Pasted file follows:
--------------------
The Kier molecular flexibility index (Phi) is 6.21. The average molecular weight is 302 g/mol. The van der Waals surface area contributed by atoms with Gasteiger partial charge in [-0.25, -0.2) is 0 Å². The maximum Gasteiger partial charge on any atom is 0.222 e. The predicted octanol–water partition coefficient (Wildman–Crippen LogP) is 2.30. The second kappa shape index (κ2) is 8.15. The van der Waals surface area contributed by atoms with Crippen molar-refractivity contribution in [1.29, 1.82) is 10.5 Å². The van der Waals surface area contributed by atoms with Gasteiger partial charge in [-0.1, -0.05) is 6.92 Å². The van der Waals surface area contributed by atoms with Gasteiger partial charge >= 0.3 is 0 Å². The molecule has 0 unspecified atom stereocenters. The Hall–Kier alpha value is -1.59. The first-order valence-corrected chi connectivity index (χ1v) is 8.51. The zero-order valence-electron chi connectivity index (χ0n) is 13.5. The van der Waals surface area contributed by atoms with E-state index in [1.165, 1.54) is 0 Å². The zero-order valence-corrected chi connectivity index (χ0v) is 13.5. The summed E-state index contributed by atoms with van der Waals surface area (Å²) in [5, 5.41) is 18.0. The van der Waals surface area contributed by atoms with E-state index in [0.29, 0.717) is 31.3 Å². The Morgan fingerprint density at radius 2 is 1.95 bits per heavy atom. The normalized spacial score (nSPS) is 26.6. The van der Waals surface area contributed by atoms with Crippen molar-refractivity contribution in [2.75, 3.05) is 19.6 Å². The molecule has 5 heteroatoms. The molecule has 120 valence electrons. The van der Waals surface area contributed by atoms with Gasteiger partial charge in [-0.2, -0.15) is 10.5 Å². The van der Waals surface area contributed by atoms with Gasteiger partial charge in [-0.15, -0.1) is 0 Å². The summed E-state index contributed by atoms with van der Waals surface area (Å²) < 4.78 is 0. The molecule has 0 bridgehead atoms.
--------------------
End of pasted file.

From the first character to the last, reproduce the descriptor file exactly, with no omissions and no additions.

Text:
The Kier molecular flexibility index (Phi) is 6.21. The average molecular weight is 302 g/mol. The van der Waals surface area contributed by atoms with Gasteiger partial charge in [-0.25, -0.2) is 0 Å². The maximum Gasteiger partial charge on any atom is 0.222 e. The predicted octanol–water partition coefficient (Wildman–Crippen LogP) is 2.30. The second kappa shape index (κ2) is 8.15. The van der Waals surface area contributed by atoms with Crippen molar-refractivity contribution in [1.29, 1.82) is 10.5 Å². The van der Waals surface area contributed by atoms with Gasteiger partial charge in [-0.1, -0.05) is 6.92 Å². The van der Waals surface area contributed by atoms with Gasteiger partial charge >= 0.3 is 0 Å². The molecule has 0 unspecified atom stereocenters. The Hall–Kier alpha value is -1.59. The first-order valence-corrected chi connectivity index (χ1v) is 8.51. The zero-order valence-electron chi connectivity index (χ0n) is 13.5. The van der Waals surface area contributed by atoms with E-state index in [1.165, 1.54) is 0 Å². The zero-order valence-corrected chi connectivity index (χ0v) is 13.5. The summed E-state index contributed by atoms with van der Waals surface area (Å²) in [5, 5.41) is 18.0. The van der Waals surface area contributed by atoms with E-state index in [0.29, 0.717) is 31.3 Å². The Morgan fingerprint density at radius 2 is 1.95 bits per heavy atom. The normalized spacial score (nSPS) is 26.6. The van der Waals surface area contributed by atoms with Crippen molar-refractivity contribution in [2.75, 3.05) is 19.6 Å². The molecule has 5 heteroatoms. The molecule has 120 valence electrons. The van der Waals surface area contributed by atoms with Gasteiger partial charge in [-0.2, -0.15) is 10.5 Å². The van der Waals surface area contributed by atoms with Gasteiger partial charge in [-0.15, -0.1) is 0 Å². The summed E-state index contributed by atoms with van der Waals surface area (Å²) < 4.78 is 0. The molecule has 0 bridgehead atoms.